Weekly Market Wrap: BoE rate cuts, NFP posts 200k+ jobs

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The markets opened to a new trading month this week with Monday seeing global manufacturing PMI’s as traders kept an eye on the RBA and Bank of England monetary policy decisions. In China, manufacturing and services PMI was mixed as the official PMI data showed that manufacturing slipped into contraction at 49.9 while the Caixin PMI data showed an increase to 50.6 from 58.7. The subdued PMI’s point to a potential RRR cut from the PBoC, as Citigroup notes that “the Chinese central bank was likely to cut the reserve ratio requirement (RRR), which is a number of cash banks are required to hold.”

In the Eurozone, PMI’s were seen faring better with the Eurozone manufacturing PMI rising to 52.0. In the UK, manufacturing fell to 48.2, confirming the broad view that the UK was likely to see a slower pace of growth. The US ISM manufacturing PMI was weaker in July, falling to 52.6, more than the forecast 53.10.

Tuesday saw Japan’s Prime Minister Shinzo Abe officially announcing the details of the government’s fiscal stimulus plans worth 28 trillion yen. However, the yen was unimpressed by the details as scratching the surface showed that only 7.5 billion yen was allocated to direct spending. Following the news, the yen resumed its declines from the last week.

On the economic front, the RBA cut interest rates by 25bps, lowering the key lending rate to 1.50%. Governor Glenn Stevens said, “Low-interest rates have been supporting domestic demand, and the lower exchange rate since 2013 is helping the traded sector” after announcing the rate cuts.

Early Wednesday, employment report from New Zealand showed that average hourly earnings increased a pace of 0.80% in the second quarter, which was slightly below forecasts of 0.90%. On a year over year basis, wage inflation remained steady at 1.50%. Sarah Williams, the business prices manager, said, “The gap between the labour cost index and inflation was 1.1 percentage points, the smallest gap since the end of 2014.”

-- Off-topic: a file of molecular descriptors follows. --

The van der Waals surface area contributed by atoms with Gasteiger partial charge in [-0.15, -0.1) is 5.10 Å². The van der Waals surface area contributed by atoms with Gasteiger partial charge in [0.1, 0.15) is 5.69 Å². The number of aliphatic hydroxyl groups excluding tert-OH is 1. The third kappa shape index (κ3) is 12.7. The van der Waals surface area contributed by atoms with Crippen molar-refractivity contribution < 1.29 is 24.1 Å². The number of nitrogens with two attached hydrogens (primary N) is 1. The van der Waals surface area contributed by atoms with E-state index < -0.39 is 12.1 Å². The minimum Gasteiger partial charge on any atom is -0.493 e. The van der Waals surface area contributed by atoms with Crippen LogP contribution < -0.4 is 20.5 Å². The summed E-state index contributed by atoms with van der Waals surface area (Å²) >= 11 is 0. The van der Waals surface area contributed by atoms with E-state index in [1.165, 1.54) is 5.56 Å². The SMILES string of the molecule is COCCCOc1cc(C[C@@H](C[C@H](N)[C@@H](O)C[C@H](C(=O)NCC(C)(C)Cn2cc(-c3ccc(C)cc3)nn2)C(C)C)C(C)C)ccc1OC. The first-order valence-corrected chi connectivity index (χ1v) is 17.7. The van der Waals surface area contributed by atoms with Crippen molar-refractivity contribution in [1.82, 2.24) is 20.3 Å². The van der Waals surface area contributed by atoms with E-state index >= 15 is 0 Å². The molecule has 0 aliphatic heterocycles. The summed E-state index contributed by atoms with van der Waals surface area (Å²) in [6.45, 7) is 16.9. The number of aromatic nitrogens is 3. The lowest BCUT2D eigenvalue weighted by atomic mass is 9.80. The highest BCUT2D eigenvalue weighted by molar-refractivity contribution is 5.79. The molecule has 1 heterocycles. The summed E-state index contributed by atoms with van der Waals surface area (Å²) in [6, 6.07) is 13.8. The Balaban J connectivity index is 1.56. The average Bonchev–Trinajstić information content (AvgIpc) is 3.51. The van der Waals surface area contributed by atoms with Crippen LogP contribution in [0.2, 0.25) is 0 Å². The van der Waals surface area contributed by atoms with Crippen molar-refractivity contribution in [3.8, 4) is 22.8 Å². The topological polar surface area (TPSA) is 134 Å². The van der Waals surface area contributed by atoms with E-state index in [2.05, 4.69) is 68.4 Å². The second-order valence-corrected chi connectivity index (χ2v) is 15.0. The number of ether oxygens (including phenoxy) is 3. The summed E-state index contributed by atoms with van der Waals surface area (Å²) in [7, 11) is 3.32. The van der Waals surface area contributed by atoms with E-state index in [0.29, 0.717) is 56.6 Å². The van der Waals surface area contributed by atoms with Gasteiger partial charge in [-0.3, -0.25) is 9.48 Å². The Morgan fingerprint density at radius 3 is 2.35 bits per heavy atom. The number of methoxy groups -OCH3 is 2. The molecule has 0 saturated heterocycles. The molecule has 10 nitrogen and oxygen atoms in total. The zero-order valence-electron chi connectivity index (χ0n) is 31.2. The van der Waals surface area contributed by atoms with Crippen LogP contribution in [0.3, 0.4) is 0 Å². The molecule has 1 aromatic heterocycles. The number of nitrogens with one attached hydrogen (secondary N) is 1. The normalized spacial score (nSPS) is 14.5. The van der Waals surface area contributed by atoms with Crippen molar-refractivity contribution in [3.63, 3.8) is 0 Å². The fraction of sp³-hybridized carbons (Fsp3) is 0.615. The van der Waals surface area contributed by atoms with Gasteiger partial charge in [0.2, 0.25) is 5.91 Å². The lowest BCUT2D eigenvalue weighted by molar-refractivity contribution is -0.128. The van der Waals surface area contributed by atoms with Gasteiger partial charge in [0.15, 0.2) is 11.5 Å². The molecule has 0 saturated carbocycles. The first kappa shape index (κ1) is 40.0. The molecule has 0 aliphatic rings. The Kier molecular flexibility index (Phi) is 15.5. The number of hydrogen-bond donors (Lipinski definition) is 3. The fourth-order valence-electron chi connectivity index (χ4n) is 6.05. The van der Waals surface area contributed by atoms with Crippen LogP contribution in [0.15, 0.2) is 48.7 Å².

In the UK, services PMI released by Markit showed that the services sector also contracted. The services PMI fell to 47.4 in July posting the biggest month over month declines since Markit started keeping records.

Chris Williamson from Markit said “The marked service sector downturn follows news from sister PMI surveys showing construction activity suffering its steepest decline since mid-2009 and manufacturing output contracting at the fastest rate since late-2012. At these levels, the PMI data are collectively signalling a 0.4 percent quarterly rate of decline of GDP.”

In the US, ADP private payrolls showed another month of steady hiring. Private firms added 179k jobs to the economy in July, beating estimates of 170k.

The Asian session saw the quarterly CPI data from Australia. Reports showed that consumer prices grew at a pace of 0.40% in the second quarter, while the RBA’s measure of inflation increased 0.50%, beating estimates of 0.40%. The soft print stoked expectations that the RBA could cut rates at its meeting next week. “We are seeing that in the results reports from the retail sector, for example. We believe the RBA will cut the cash rate in August, because a sustainable resurgence in price pressures won’t eventuate for some time.” Craig James from Commsec said.

The US crude oil inventories report showed an unexpected increase. US stock piles increased 1.4 million barrels against expectations of a drawdown of 1.6 million. Oil prices were however subdued after earlier in the week, WTI Crude oil fell to below $40 handle briefly.

Thursday also saw investors brace for the Bank of England’s monetary policy meeting. Expectations were high as the BoE was seen cutting interest rates to 0.25%. Delivering on market expectations, the Bank of England also increased its asset purchases to 475 billion while also announcing a new funding scheme for banks to ensure that the rate cut benefits were passed to customers.

Earlier in the day, Australia retail sales data showed a 0.10% increase in June, marking a slower than expected pace of gains and was below forecasts of a 0.30% increase and was down from May’s increase of 0.20%.